§ LORD CONESFORD
My Lords, on behalf of my noble friend I beg leave to ask Her Majesty's Government the second Question standing in his name on the Order Paper.
§ [The Question was as follows:
§ To ask Her Majesty's Government what has been the effect of the provision in the Commonwealth Immigrants Act 1968 that an illegally entering immigrant becomes immune from further proceedings if not required to submit to examination within twenty-eight days from the date on which he landed.]
§ THE MINISTER OF STATE, HOME OFFICE (LORD STONHAM)
My Lords, the noble Lord is mistaken in thinking that an illegal immigrant becomes immune from proceedings after 28 days. The Commonwealth Immigrants Act 1968 extended from 24 hours to 28 days the period after landing in the United Kingdom during which a Commonwealth citizen can be required to submit to examination and can be refused admission if the immigration officer considers that to be the proper course. But the Act also made it a criminal offence for a Commonwealth citizen to land in the United Kingdom without examination by 1138 an immigration officer, and for this an immigrant is liable to prosecution, subject only to the general limitation of six months on the institution of proceedings for summary offences. The Act of 1968 has proved to be a notable deterrent to clandestine immigration. Instances are rare, and there are adequate powers to deal with them.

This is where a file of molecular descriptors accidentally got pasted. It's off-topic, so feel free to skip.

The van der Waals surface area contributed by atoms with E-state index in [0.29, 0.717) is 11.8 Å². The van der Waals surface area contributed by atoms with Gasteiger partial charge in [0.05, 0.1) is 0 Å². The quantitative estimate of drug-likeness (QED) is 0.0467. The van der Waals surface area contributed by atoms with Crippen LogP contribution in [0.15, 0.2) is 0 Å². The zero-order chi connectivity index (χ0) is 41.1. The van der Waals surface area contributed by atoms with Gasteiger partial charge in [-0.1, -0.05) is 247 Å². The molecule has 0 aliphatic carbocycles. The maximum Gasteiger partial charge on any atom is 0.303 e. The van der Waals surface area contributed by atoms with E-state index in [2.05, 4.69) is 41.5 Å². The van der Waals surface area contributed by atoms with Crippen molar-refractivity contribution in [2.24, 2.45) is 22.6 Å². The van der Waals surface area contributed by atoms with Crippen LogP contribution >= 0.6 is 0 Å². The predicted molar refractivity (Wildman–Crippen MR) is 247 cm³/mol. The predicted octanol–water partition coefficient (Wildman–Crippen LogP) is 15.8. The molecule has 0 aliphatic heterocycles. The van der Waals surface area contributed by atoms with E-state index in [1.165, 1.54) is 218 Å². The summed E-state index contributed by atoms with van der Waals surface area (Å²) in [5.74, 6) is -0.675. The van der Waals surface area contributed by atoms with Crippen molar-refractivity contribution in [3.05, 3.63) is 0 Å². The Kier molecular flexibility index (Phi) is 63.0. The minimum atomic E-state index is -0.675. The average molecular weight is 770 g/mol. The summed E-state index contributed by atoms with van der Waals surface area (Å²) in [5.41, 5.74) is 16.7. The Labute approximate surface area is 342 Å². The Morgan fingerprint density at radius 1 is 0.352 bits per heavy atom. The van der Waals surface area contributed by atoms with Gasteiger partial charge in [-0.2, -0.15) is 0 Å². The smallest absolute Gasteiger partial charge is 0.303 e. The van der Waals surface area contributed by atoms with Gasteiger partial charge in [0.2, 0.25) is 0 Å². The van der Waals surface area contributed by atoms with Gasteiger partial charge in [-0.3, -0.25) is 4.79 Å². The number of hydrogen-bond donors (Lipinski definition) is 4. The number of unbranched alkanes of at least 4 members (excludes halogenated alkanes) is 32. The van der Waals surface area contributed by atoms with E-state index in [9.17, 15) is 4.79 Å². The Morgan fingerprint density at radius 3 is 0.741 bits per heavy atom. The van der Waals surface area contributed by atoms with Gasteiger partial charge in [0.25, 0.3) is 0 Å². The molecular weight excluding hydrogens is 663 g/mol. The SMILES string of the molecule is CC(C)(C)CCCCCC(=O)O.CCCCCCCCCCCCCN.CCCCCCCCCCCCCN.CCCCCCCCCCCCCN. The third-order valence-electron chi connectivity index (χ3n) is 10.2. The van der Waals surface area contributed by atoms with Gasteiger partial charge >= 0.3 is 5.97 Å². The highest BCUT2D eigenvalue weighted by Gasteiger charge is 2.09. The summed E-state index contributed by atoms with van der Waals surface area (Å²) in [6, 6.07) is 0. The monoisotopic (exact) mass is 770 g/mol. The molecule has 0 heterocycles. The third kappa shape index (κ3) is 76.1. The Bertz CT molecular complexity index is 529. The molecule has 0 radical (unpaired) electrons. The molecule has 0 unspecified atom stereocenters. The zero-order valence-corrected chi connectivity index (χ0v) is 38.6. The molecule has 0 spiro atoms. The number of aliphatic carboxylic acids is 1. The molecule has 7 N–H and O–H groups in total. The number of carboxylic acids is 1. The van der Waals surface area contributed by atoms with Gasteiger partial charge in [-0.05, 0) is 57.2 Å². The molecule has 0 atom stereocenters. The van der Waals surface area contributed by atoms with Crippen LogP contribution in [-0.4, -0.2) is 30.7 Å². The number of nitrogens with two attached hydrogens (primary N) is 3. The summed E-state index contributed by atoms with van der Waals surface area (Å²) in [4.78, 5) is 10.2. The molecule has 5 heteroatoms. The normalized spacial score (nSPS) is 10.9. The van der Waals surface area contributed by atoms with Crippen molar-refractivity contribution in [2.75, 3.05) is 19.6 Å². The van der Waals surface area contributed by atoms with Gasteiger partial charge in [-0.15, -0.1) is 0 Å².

§ VISCOUNT DILHORNE
My Lords, is it the case that if a prosecution is successful a deportation order can be made?
§ LORD STONHAM
My Lords, it is the case that a deportation order could be made, but it would be entirely a matter for the decision of the Home Secretary according to the circumstances of the case.